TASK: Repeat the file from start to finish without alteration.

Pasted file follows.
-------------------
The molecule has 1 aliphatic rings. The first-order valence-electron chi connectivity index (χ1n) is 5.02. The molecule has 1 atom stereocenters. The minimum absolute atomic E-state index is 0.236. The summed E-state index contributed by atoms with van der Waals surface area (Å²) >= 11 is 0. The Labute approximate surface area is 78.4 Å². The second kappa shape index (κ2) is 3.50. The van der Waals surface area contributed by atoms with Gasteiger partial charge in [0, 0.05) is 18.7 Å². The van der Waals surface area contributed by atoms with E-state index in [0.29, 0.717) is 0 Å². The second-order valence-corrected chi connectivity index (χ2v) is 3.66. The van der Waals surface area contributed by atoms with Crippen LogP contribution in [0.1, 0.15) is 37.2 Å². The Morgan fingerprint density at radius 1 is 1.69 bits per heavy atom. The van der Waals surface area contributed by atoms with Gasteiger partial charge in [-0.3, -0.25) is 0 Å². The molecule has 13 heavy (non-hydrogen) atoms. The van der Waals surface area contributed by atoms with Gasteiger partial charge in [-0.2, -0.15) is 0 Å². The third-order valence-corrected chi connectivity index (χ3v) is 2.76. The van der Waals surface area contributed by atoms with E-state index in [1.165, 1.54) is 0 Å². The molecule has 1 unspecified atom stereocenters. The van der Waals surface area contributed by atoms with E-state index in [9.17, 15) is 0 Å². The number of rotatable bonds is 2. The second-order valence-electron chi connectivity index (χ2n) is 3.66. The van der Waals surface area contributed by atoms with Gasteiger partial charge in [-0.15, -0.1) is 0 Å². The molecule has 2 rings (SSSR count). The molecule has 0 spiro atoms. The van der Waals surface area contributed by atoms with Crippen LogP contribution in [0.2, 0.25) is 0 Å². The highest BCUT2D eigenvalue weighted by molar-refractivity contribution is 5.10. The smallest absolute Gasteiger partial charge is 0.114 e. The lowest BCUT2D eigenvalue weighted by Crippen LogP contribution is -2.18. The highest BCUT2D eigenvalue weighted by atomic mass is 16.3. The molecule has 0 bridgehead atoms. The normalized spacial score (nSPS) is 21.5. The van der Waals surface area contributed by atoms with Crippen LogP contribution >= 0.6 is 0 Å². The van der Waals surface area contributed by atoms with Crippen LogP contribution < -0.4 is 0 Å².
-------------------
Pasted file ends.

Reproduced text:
The molecule has 1 aliphatic rings. The first-order valence-electron chi connectivity index (χ1n) is 5.02. The molecule has 1 atom stereocenters. The minimum absolute atomic E-state index is 0.236. The summed E-state index contributed by atoms with van der Waals surface area (Å²) >= 11 is 0. The Labute approximate surface area is 78.4 Å². The second kappa shape index (κ2) is 3.50. The van der Waals surface area contributed by atoms with Gasteiger partial charge in [0, 0.05) is 18.7 Å². The van der Waals surface area contributed by atoms with E-state index in [0.29, 0.717) is 0 Å². The second-order valence-corrected chi connectivity index (χ2v) is 3.66. The van der Waals surface area contributed by atoms with Crippen LogP contribution in [0.1, 0.15) is 37.2 Å². The Morgan fingerprint density at radius 1 is 1.69 bits per heavy atom. The van der Waals surface area contributed by atoms with Gasteiger partial charge in [-0.3, -0.25) is 0 Å². The molecule has 13 heavy (non-hydrogen) atoms. The van der Waals surface area contributed by atoms with Gasteiger partial charge in [-0.2, -0.15) is 0 Å². The third-order valence-corrected chi connectivity index (χ3v) is 2.76. The van der Waals surface area contributed by atoms with E-state index in [1.165, 1.54) is 0 Å². The molecule has 1 unspecified atom stereocenters. The van der Waals surface area contributed by atoms with E-state index in [9.17, 15) is 0 Å². The number of rotatable bonds is 2. The second-order valence-electron chi connectivity index (χ2n) is 3.66. The van der Waals surface area contributed by atoms with Gasteiger partial charge in [-0.15, -0.1) is 0 Å². The molecule has 2 rings (SSSR count). The molecule has 0 spiro atoms. The van der Waals surface area contributed by atoms with Crippen LogP contribution in [0.2, 0.25) is 0 Å². The highest BCUT2D eigenvalue weighted by molar-refractivity contribution is 5.10. The smallest absolute Gasteiger partial charge is 0.114 e. The lowest BCUT2D eigenvalue weighted by Crippen LogP contribution is -2.18. The highest BCUT2D eigenvalue weighted by atomic mass is 16.3. The molecule has 0 bridgehead atoms. The normalized spacial score (nSPS) is 21.5. The van der Waals surface area contributed by atoms with Crippen LogP contribution >= 0.6 is 0 Å². The van der Waals surface area contributed by atoms with Crippen LogP contribution < -0.4 is 0 Å².